In an article titled “Xinjiang Political ‘Re-Education Camps’ Treat Uyghurs ‘Infected by Religious Extremism’: CCP Youth League” published August 8th, 2018, an official Chinese Communist Party broadcast explained the reasons for the re-education camps in Xinjiang. The broadcast argued that only people who have “ideological illness” are sent to the camps, and that religious extremism is a kind of virus that needs to be cured. The broadcast likened the camps to hospitals for sick patients, and that failure to contain the sickness would cause it to spread “all over like an incurable malignant tumor.” The communication insisted that the detained people would not be harmed: “If the trainees fail to achieve the desired results, they will continue classes free of charge until they are qualified and fit to leave.” On October 16th, 2018, Xinhua News Agency published an interview with Shohrat Zakir, chairman of the Government of Xinjiang Uygur Autonomous Region.

In the interview, Zakir argued for the effectiveness of China’s recent security measures. He explained the historical motive for these changes, and how the 1990s saw an increase of evil and violent acts by terrorists in Xinjiang and abroad. Zakir cited evidence that China’s efforts benefited the region: 21 months of no terrorist attacks, a decrease in criminal cases, and growth in tourism and GDP. At the end of the interview, Zakir responded to a question about Xinjiang’s use of educational and training programs (sometimes called detention camps or re-education camps by Western news sources). He explained that each country has had to make its own efforts to address terrorism according to their own circumstances. The responses from Chinese officials follow the same patterns. First, they are quick to remind Western and Asian audiences of the post 9/11 world order. They conflate and generalize this violence with the Uyghur population. Then, they insist their programs are educational and humane in nature. The arguments also emphasize sovereignty in making decisions. An article published by China’s Global Times even goes so far as to say that the West is purposefully trying to destabilize Xinjiang’s peaceful efforts, and that “there is no room for destructive Western opinion.” Despite pushback, many countries have expressed concern about the problem in Xinjiang.

When confronted with the allegations at a recent U.N. meeting, China countered again that these facilities offered free “vocational training” to counteract extreme ideology. Mr. Le Yucheng, Vice Minister of Foreign Affairs of China, responded to criticisms by emphasizing the importance of a country’s agency, arguing that countries must consider their own circumstances when making decisions on how to both modernize and protect human rights. This line of reasoning resonates strongly with Zakir and Xiaoming, and the message is this: yes, human rights are important, but there are special circumstances that call for special measures–the ends justify the means, and although the means might not be ideal, they are necessary. The Chinese narrative stands in stark contrast to Western news outlets. In the Hoover Institute’s article “China’s Final Solution in Xinjiang,” published on October 19, 2018 Miles Maochun Yu makes a disturbing claim that re-education camps in Xinjiang signal “another genocide or holocaust in the making.” Yu explains that the Chinese government has expedited its campaign to control the region of Xinjiang.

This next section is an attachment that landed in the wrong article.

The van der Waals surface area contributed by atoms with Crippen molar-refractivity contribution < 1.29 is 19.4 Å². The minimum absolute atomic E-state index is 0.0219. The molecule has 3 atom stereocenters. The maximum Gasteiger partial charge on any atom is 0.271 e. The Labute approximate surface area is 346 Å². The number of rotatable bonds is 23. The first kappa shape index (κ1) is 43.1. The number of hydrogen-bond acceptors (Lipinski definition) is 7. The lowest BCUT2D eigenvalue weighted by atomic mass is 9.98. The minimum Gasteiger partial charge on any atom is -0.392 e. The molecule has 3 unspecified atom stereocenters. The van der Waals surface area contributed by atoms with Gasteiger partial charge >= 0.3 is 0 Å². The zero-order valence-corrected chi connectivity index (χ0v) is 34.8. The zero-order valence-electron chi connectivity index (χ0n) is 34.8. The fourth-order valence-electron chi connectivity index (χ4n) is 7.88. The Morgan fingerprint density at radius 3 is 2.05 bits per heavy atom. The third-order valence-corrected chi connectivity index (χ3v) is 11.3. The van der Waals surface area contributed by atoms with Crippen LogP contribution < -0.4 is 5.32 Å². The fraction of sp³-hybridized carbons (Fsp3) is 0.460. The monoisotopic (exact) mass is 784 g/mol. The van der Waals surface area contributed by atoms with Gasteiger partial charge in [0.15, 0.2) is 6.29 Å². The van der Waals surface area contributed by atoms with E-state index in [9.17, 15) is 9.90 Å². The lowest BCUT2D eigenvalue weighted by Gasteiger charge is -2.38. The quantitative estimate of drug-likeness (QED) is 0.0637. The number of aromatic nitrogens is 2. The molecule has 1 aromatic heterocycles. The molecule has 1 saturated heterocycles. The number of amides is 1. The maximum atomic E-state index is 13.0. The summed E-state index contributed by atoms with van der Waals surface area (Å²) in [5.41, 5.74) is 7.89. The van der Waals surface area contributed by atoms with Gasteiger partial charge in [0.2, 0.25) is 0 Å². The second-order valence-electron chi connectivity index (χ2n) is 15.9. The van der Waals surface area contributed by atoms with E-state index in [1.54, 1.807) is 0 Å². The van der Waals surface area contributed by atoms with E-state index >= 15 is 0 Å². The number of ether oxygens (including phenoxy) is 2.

• The first reason is that China needs to solidify control of the region due to an alleged U.S.-led Cold War effort to “contain” China’s rising power.
  • The second reason is to secure Xi Jinping’s multi-trillion-dollar Belt and Road Initiative, which starts in the Uyghur populated areas.

Yu also argues that the re-education camps in Xinjiang are motivated by a deeply rooted cultural prejudice, saying that those who do not look Han Chinese may be “refused a hotel, denied a train or plane ticket, or simply unable to live as a free person anywhere in the People’s Republic.” China will go unchallenged, Yu explains, because post 9/11, China strongly urged the U.S. into declaring some independence groups in the region as “terrorist” groups, and the U.S. obliged for “political expediency.” For the Uyghurs, Yu argues there is no authority in the Muslim world or Middle East to defend them. Nor has any Islamic government spoken out against the re-education camps. All of these factors, he says, leads to the 21st imitating the “pogroms of the 20th century.” Word on the ground Who are we to believe? China continues to control the narrative and give a humane and legal justification for detaining and surveilling the Xinjiang population. However, more and more stories are emerging this year about the situation in the region.

Gene A. Bunin’s article “‘We’re a people destroyed’: why Uighur Muslims across China are living in fear,” published by The Guardian on August 7th 2018, described the content and mood of his conversations with Uighur restaurant workers as he traveled and lived in China for over eighteen months. Bunin found and spoke with old friends that he had met the previous year while writing about ethnic cuisine. He discovered that the lives of the Uighurs were in stark contrast to their lives from just over a year ago.

One memorable restaurant owner had died since his last visit, allegedly from hard labor after being detained by authorities. Bunin also heard reports of many Uighurs being returned to their hometowns in Xinjiang for re-education. Bunin recounts the rhetorical nuance of his conversations: The phrase adem yoq (“everybody’s gone”) is the one I’ve heard the most this past year. It has been used to describe the absence of staff, clients and people in general. When referring to people who have been forced to return to their hometowns (for hometown arrest, camp or worse), it is typical to say that they “went back home”.